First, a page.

Realism, (Male) Rape, and Epic Fantasy

This post contains discussions of sexual violence, including anal rape and sexual mutilation.

In the last few days, I’ve crossed paths with a couple of discussions of realism, rape, and epic (quote-unquote “grimdark” or “gritty”) fantasy, that make much of the ubiquity of female sexual victimisation (“realism”) and the absence of male sexual victimisation in situations of threat.

The first of these is Sophia McDougall’s excellent article on The Rape of James Bond: On Sexual Assault and “Realism” in Popular Culture:

I found I couldn’t cope with rape as wallpaper.

When there had been two rapes of children (one of whom was also murdered) within about twenty pages of each other, when I realised I was physically tensing up every time a male and female character were in the same scene as each other, because something always happened, even if it was “just” sexualised verbal abuse, it occurred to me I was no longer having any fun with this book.

This is where the fans, whether of G.R.R.M or Rapey Pop Culture in General say, “But! That’s the point! That horrible sense that sexual violence permeates everything — that’s realistic.”

…But that heightened vulnerability to sexual violence applies to men too. So where are they, all the raped male characters? People say, it would be unrealistic if she wasn’t raped, but take it for granted that of course he wasn’t.

Why is that?

About one in every 33 men is raped… And that’s your statistically average, real life man. Despite all the privileges and protections of being male, he still faces a non-zero risk of rape.

He also doesn’t have a horde of enemies explicitly dedicated to destroying him. He doesn’t routinely get abducted, and tied up.

I strongly recommend reading the whole thing.

The other discussions on similar topic came to me via Adventures of a Bookonaut – who raises the question of why literary male-on-male sexual violence is often flinched from by the (usually male) authors of epic fantasy in the “grimdark” vein – and Episode 77 of the Galactic Suburbia podcast (around, I think, the 43rd minute mark), which discusses sexual threat with specific reference to Brienne of Tarth and Jamie Lannister in GRRM’s ASoIaF.

And this? This brought me to a 2011 Guardian Observer article on the rape of men in conflict zones:

Laying the pus-covered pad on the desk in front of him, he gave up his secret. During his escape from the civil war in neighbouring Congo, he had been separated from his wife and taken by rebels. His captors raped him, three times a day, every day for three years. And he wasn’t the only one. He watched as man after man was taken and raped. The wounds of one were so grievous that he died in the cell in front of him.

…Eleven rebels waited in a queue and raped Jean Paul in turn. When he was too exhausted to hold himself up, the next attacker would wrap his arm under Jean Paul’s hips and lift him by the stomach. He bled freely: “Many, many, many bleeding,” he says, “I could feel it like water.” Each of the male prisoners was raped 11 times that night and every night that followed.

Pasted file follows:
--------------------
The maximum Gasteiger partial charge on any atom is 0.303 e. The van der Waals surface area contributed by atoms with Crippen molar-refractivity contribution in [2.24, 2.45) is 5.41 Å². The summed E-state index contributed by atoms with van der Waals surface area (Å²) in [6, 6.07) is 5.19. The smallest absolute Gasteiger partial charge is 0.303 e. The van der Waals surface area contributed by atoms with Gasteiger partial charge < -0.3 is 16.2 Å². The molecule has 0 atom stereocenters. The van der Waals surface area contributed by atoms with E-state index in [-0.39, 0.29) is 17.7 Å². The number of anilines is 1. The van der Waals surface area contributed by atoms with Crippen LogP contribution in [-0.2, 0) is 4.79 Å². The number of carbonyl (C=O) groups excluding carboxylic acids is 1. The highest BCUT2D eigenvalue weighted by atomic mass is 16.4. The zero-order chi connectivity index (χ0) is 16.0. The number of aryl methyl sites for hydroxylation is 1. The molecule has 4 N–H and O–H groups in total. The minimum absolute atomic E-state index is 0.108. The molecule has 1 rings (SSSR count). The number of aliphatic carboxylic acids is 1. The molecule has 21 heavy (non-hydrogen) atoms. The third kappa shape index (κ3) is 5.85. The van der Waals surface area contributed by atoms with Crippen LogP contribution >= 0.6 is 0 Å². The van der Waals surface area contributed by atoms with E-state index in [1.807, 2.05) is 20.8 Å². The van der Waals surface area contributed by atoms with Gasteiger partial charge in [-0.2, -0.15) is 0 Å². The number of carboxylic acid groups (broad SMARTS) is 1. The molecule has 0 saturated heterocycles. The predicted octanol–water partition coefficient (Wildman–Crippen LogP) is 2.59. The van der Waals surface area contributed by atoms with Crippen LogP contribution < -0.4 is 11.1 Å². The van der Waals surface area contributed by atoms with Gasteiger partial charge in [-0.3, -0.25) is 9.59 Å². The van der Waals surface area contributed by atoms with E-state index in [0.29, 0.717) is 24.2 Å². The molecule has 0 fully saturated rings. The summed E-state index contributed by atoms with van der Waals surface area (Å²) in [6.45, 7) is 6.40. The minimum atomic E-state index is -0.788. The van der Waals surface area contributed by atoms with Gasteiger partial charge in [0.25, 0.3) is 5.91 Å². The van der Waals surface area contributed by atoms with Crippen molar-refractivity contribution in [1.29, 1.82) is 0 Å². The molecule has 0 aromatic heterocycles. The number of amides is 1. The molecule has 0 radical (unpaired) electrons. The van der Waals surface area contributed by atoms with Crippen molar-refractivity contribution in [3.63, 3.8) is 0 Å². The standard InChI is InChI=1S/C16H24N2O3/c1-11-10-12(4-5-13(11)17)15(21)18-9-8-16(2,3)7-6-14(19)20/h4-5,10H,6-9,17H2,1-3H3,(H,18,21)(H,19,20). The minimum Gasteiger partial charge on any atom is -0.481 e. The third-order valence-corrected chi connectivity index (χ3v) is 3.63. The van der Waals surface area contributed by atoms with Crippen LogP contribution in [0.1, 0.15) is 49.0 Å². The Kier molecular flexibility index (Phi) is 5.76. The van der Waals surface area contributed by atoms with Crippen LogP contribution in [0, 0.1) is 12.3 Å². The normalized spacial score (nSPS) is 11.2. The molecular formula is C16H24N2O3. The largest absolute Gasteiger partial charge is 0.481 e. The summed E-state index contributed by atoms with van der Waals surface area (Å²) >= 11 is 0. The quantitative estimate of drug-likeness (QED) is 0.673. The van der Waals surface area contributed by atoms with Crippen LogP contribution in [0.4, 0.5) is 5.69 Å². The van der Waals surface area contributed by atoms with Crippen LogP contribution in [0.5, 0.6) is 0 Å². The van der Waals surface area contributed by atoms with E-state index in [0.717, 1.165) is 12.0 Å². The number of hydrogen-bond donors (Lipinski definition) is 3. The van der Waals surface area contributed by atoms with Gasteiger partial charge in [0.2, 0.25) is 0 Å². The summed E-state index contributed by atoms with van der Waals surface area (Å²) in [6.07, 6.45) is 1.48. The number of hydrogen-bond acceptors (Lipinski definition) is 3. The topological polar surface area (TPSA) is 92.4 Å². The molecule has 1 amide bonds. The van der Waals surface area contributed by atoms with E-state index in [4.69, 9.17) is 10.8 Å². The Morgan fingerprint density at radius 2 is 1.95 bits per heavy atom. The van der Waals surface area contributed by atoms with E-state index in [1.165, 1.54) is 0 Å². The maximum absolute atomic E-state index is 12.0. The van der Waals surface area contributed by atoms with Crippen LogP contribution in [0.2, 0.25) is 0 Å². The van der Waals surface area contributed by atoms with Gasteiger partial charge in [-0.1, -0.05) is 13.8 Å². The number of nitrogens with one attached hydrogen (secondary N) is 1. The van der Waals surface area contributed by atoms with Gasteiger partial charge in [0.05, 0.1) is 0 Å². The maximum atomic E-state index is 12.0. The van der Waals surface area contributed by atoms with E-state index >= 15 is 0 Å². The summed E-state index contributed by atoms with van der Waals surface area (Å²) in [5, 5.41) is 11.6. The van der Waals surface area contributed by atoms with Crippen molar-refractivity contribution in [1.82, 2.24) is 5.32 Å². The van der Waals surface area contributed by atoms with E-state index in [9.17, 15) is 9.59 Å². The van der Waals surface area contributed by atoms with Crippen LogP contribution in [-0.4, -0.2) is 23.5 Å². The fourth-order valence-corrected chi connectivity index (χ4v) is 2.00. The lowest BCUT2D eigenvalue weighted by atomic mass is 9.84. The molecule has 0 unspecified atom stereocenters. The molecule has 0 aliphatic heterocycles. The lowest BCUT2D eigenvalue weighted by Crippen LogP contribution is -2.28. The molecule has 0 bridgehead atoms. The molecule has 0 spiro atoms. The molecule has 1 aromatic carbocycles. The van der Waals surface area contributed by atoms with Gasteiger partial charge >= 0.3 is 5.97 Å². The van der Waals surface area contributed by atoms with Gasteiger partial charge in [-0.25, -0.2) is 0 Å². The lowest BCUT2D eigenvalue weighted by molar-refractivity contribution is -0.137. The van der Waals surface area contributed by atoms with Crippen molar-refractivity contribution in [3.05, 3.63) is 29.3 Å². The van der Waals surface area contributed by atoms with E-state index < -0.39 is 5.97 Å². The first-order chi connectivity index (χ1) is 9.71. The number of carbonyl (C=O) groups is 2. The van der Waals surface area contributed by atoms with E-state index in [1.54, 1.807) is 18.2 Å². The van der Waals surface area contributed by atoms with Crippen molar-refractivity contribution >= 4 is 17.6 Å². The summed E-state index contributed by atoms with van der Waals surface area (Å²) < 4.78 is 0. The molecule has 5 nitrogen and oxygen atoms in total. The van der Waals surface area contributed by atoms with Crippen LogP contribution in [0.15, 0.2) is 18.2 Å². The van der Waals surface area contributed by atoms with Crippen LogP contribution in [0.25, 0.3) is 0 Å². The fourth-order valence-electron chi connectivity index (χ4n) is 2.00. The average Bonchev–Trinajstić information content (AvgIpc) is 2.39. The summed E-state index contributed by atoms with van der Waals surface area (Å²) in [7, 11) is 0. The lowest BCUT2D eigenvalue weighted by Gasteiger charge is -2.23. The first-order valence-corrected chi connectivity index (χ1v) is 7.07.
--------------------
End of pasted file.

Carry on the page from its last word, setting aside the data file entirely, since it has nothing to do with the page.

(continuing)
…Men aren’t simply raped, they are forced to penetrate holes in banana trees that run with acidic sap, to sit with their genitals over a fire, to drag rocks tied to their penis, to give oral sex to queues of soldiers, to be penetrated with screwdrivers and sticks. Atim has now seen so many male survivors that, frequently, she can spot them the moment they sit down. “They tend to lean forward and will often sit on one buttock,” she tells me. “When they cough, they grab their lower regions. At times, they will stand up and there’s blood on the chair. And they often have some kind of smell.”

In its turn, “The Rape of Men” led me to Lara Stemple’s 2009 article in Hastings Law Journal (#60), “Male Rape and Human Rights”. Which, if you have access to this journal, I also recommend reading.

International estimates of the prevalence of male sexual victimisation range from 3-29%, including cases of childhood sexual abuse. There are two contexts outside of childhood in which risks of male sexual victimisation rise: prison (“Prisoner rape,” says Stemple, on p609, “is an alarmingly widespread human rights abuse that has received little attention within international human rights law,”) and conflict situations.

In conflict situations, Stemple says:

“Although these circumstances often include the rape of those detained in prisons or prison-like conditions, a discussion separate from prisoner rape is merited. In armed conflict, perpetrators are more likely to be captors from opposition forces, whereas in the domestic prisoner rape context, the perpetrators are most often, though not exclusively, other inmates.

The heightened political tensions during armed conflict and the frequently lengthy sentences carried out in domestic prisons are other important contextual distinctions.” [611]

“An astonishing 76% of male political prisoners surveyed in El Salvador in the 1980s reported at least one instance of sexual torture.” [612-13]

“The International Criminal Tribunal for the former Yugoslavia also instituted a Sexual Assault Investigation Team, which included investigations into the rape of men during the civil war. The team reported that men were castrated and otherwise sexually mutilated, forced to rape other men, and forced to perform fellatio and other sex acts on guards and one another.

“One study of 6ooo concentration camp inmates in Sarajevo Canton found that 8o% of males reported that they had been raped in detention. Accounts of abuse throughout the conflict were often quite graphic, including severe genital mutilation and forced incest.” [613]